If you would like to get your own impression of the book, "The Nassaus of Luxembourg" written by Kassandra and Sabrina Pollock together with Arturo E. Beéche, you can order it via Amazon. (Note: We are part of the Amazon Affiliates Program.) The hardcover book published by contains 240 pages and costs about $48.95.

Grand Duke Welcomes New Ambassador

After bidding farewell to some ambassadors last week, Grand Duke Henri welcomed a new one yesterday. Dharar Abdul Razzak Razzooqi of Kuwait presented his letter of credence to the Grand Duke during an audience. During the meeting, they talked about common interests and European affairs. Kuwait's new ambassador to Luxembourg was accompanied by his embassy's counsellor Mohammad Al Judai and third secretary Abdul Mohsen Al Mansour.

Saturday, November 15, 2014

Grand Duke Bids Farewell

Already last week, on November 6 and 7 to be exact, Grand Duke Henri bid farewell to three outgoing ambassadors during audiences. Rita da Franca Sousa Ferro Levy Gomes of Portugal, Phạm Sanh Châu of Vietnam and Arif Havas Oegroseno of Indonesia are all leaving their posts as ambassadors to the Grand Duchy.

Hereditary Prince Alois and Prince Nikolaus at Award Ceremony

Photo: Liechtensteiner Volksblatt
Apart from viewing a film about his country, Hereditary Prince Alois also attended the 29th presentation of the Binding-Preis, an award recognising commitment to the causes of nature conservation and environmental protection, yesterday. And while he neither brought along his wife nor his parents, he was joined by one of his uncles, Prince Nikolaus, who in turn did not bring his wife like he did last year. This year's Binding-Preis went to Ulrich Eichelmann of RiverWatch. Three other awards of recognition were given out as well. Among them one to the citizen companionship of Triesen, a municipality in Liechtenstein, for their efforts to preserve valuable habitats.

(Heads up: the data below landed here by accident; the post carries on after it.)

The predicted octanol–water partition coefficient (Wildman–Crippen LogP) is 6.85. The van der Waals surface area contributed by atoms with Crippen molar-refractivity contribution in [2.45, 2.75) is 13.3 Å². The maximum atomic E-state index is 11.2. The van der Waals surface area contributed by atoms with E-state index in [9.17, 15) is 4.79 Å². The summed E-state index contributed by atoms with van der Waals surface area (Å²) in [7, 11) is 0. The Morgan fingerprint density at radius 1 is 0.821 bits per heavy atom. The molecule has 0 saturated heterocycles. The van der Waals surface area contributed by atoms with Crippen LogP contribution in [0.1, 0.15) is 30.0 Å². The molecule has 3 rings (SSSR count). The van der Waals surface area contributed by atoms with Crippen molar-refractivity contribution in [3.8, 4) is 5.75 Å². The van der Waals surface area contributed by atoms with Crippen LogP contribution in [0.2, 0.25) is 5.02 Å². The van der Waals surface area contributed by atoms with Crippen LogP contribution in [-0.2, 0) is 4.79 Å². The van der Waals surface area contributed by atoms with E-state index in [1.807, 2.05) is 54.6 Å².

Princely Family at the Movies

Photo: Daniel Schwendener / Liechtensteiner Vaterland /
Yesterday, a sneak preview of 1818 - Die Liechtenstein Saga, a film about the history of the Principality, took place in Balzers. Among those to see the film before its official premiere today were no other than the Prince Hans-Adam II, the Princess Marie, the Hereditary Prince Alois and the Hereditary Princess Sophie. (Pictures of it at Vaterland and Volksblatt.)

The film, that is narrated by Austrian actor Friedrich von Thun (a.k.a. Count Friedrich of Thun and Hohenstein), broadly covers Liechtenstein's history starting even before the name Liechtenstein was associated with the country. Being a poor state of farmers, what is today known as Liechtenstein fought famines, plague and Rhine floods troughout much of the 16th century. At the time, Vaduz was known as one of the world's centres of witch burnings. Not much of it changed when in 1699 the House of Liechtenstein bought the demesne of Schellenberg from the Counts of Hohenems. The Principality continued to be a peasant state until the end of the Second World War when it started its rise to the rank of one of the richest countries in the world.